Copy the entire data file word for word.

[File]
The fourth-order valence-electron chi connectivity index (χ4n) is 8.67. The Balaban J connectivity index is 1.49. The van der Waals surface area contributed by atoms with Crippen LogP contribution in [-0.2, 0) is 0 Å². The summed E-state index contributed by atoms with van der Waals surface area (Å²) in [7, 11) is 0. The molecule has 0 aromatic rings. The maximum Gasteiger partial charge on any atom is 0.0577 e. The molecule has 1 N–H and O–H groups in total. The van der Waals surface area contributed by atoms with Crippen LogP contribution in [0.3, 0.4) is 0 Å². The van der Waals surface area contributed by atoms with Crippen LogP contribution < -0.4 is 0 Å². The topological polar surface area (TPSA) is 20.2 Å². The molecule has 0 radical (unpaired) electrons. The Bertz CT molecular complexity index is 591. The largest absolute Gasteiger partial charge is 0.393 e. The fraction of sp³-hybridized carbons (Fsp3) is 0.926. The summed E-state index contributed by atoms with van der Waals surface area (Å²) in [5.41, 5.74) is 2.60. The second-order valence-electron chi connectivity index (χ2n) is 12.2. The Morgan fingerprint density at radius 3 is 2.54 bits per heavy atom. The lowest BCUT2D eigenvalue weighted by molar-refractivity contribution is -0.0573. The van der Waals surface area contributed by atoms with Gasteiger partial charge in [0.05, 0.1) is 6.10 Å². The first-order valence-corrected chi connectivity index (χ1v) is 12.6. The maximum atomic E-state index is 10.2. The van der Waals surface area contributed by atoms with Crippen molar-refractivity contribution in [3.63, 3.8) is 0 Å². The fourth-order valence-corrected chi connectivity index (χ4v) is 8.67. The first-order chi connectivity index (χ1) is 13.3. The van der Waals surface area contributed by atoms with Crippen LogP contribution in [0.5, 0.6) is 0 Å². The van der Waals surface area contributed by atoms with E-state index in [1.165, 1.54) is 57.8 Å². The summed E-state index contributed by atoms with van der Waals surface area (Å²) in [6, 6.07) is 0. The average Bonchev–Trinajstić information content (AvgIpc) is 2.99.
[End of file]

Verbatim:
The fourth-order valence-electron chi connectivity index (χ4n) is 8.67. The Balaban J connectivity index is 1.49. The van der Waals surface area contributed by atoms with Crippen LogP contribution in [-0.2, 0) is 0 Å². The summed E-state index contributed by atoms with van der Waals surface area (Å²) in [7, 11) is 0. The molecule has 0 aromatic rings. The maximum Gasteiger partial charge on any atom is 0.0577 e. The molecule has 1 N–H and O–H groups in total. The van der Waals surface area contributed by atoms with Crippen LogP contribution in [0.3, 0.4) is 0 Å². The van der Waals surface area contributed by atoms with Crippen LogP contribution < -0.4 is 0 Å². The topological polar surface area (TPSA) is 20.2 Å². The molecule has 0 radical (unpaired) electrons. The Bertz CT molecular complexity index is 591. The largest absolute Gasteiger partial charge is 0.393 e. The fraction of sp³-hybridized carbons (Fsp3) is 0.926. The summed E-state index contributed by atoms with van der Waals surface area (Å²) in [5.41, 5.74) is 2.60. The second-order valence-electron chi connectivity index (χ2n) is 12.2. The Morgan fingerprint density at radius 3 is 2.54 bits per heavy atom. The lowest BCUT2D eigenvalue weighted by molar-refractivity contribution is -0.0573. The van der Waals surface area contributed by atoms with Gasteiger partial charge in [0.05, 0.1) is 6.10 Å². The first-order valence-corrected chi connectivity index (χ1v) is 12.6. The maximum atomic E-state index is 10.2. The van der Waals surface area contributed by atoms with Crippen molar-refractivity contribution in [3.63, 3.8) is 0 Å². The fourth-order valence-corrected chi connectivity index (χ4v) is 8.67. The first-order chi connectivity index (χ1) is 13.3. The van der Waals surface area contributed by atoms with Crippen LogP contribution in [0.5, 0.6) is 0 Å². The van der Waals surface area contributed by atoms with E-state index in [1.165, 1.54) is 57.8 Å². The summed E-state index contributed by atoms with van der Waals surface area (Å²) in [6, 6.07) is 0. The average Bonchev–Trinajstić information content (AvgIpc) is 2.99.